Pub Writes

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Archive for August, 2011

Challenge Wrap Up: What’s in a Name 4

Posted by Caitie F on August 30, 2011

 

I finished a challenge for the year! Here are the books that I went with. It was a lot of fun and I look forward to doing it next year!

1. A book with a number in the title: Perfect Fifths by Megan McCafferty
2. A book with jewelry of a gem in the title: Girl with a Pearl Earring by Tracy Chevalier
3. A book with a size in the title: Little Green Men by Christopher Buckley
4. A book with travel or movement: Across the Universe by Beth Revis
5. A book with evil: Peril at End House by Agatha Christie
6.  A book with a life stage:  Boys and Girls Together by William Goldman

 

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Posted in Challenges | Tagged: | 1 Comment »

The Girl With the Pearl Earring by Tracy Chevalier

Posted by Caitie F on August 29, 2011

Title: The Girl With the Pearl Earring
Author: Tracy Chevalier
Paperback: 256 pages
Publisher: HarperCollins
Year published: 1999
Ratings: +++

Summary (from goodreads):

Girl with a Pearl Earring centres on Vermeer’s prosperous household in Delft in the 1660s. The appointment of the quiet, perceptive heroine of the novel, the servant Griet, gradually throws the household into turmoil as Vermeer and Griet become increasingly intimate, an increasingly tense situation that culminates in her working for Vermeer as his assistant, and ultimately sitting for him as a model. Chevalier deliberately cultivates a limpid, painstakingly observed style in homage to Vermeer, and the complex domestic tensions of the Vermeer household are vividly evoked, from the jealous, vain, young wife to the wise, taciturn mother-in-law.

Review:

I have been wanting to read this book for a very long time. I love the painting and thought that the idea of telling a story about how it might have come about was really cool.

I am very glad I finally read it. The writing is beautiful. I loved the descriptions of all of the places. I felt like I was there, see the Papist Corner walking around the Market, every moment of the book. The beauty of the book is what made it special and what makes it work.

However, I did not enjoy the story like I thought I would. It just felt so far fetched. She felt a connection with her Master, but there seemed to be no real reason behind it. He wanted her to work there for him because of her skill and her talent with the colors, not because he had an attraction to her. It just felt like she was pulling out things that weren’t there, so it never really made sense. The relationship with the butcher’s son also felt very forced and unrealistic. Since I couldn’t buy the actions as being genuine, the plot fell apart for me.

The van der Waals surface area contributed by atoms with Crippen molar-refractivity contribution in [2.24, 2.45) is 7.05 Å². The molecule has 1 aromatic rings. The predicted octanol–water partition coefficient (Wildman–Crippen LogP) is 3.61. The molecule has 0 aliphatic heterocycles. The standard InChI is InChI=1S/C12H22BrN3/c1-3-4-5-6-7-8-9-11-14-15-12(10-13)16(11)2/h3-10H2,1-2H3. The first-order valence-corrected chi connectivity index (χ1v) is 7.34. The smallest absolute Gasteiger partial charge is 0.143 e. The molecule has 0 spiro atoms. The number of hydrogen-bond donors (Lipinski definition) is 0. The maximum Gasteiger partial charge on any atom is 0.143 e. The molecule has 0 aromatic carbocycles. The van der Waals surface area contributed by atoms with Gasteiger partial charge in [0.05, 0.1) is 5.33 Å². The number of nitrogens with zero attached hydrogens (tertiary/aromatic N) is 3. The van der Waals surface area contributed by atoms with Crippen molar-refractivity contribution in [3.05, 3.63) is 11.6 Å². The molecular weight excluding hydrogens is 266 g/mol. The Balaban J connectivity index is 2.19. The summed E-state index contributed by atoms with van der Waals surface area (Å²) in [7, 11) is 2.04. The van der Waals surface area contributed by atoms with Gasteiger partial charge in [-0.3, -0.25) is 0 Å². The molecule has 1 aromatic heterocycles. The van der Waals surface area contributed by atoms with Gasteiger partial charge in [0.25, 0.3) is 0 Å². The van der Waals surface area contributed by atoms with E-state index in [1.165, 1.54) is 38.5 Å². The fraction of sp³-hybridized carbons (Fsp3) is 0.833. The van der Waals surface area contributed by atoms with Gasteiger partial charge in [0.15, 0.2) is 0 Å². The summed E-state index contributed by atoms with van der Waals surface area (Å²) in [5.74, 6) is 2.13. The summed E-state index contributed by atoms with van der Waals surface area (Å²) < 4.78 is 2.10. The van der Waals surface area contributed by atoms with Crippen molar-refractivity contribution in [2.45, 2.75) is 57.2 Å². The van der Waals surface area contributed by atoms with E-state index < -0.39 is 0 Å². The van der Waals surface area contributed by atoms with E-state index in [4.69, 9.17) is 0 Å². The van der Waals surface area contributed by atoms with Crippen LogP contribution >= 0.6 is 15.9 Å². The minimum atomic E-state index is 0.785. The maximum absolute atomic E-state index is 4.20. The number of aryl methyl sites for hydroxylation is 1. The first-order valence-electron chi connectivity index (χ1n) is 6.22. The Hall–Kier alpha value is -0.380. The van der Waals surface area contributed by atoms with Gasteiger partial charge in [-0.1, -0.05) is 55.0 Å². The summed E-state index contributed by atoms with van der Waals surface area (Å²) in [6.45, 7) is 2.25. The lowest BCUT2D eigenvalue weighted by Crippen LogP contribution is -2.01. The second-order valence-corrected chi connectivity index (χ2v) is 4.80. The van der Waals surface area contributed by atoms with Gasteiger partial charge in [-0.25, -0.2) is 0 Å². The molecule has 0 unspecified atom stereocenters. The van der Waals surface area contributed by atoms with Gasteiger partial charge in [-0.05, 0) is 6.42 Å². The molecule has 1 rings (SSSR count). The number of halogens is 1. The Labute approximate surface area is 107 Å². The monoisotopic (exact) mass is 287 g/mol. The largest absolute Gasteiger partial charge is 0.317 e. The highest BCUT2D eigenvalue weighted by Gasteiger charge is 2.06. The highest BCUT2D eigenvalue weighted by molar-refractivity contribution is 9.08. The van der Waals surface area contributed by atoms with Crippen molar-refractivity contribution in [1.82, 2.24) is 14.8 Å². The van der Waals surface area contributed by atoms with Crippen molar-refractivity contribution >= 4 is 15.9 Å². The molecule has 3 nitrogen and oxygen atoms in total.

That said, Vermeer’s family fascinated me. From his tough, but brilliant mother-in-law to his bratty daughter, they were all distinct characters that were very enjoyable to read about. It was also interesting seeing the relationship between maids in the household. It was one of the few relationships that felt real.

It was a book worth reading, even if it wasn’t what I was expecting.

Posted in Review | Tagged: , | 4 Comments »

Shut Out by Kody Keplinger

Posted by Caitie F on August 29, 2011

This book would make a great late summer read!

Title: Shut Out 
Author: Kody Keplinger
Hardcover: 288 pages
Publisher: Poppy (Hachette)
Date Published: 9/5/2011
Rating: +++++

Summary (from goodreads and me):

A contemporary re-imagining of the Greek play, “Lysistrata,” in which high school senior Lissa decides it’s time to end her school’s ridiculous sports rivalry once and for all by starting a hook-up strike.

It is the football players against the soccer players, and no one really remembers why. Now, people are starting to get hurt. Can the girlfriends stop it before it is too late, or will they crack from the pressure before the boys?

Review:

This was a book I picked up the last day of BEA (I actually got to meet Kody and she was so sweet!)…and read that same day and passed to someone else who would love it!

I really enjoyed the issues and entertainment of the source material for this one, reading “Lysistrata” was a highlight of my Greek Literature class in college, so I knew that combining that with Keplinger’s honest and open dialogue about teenage issues would result in a book that I would love.

I did love it. Not quite as much as The Duff (Keplinger’s debut novel), but since I said that was the best book I read in 2010, it would have been very difficult to be better than it!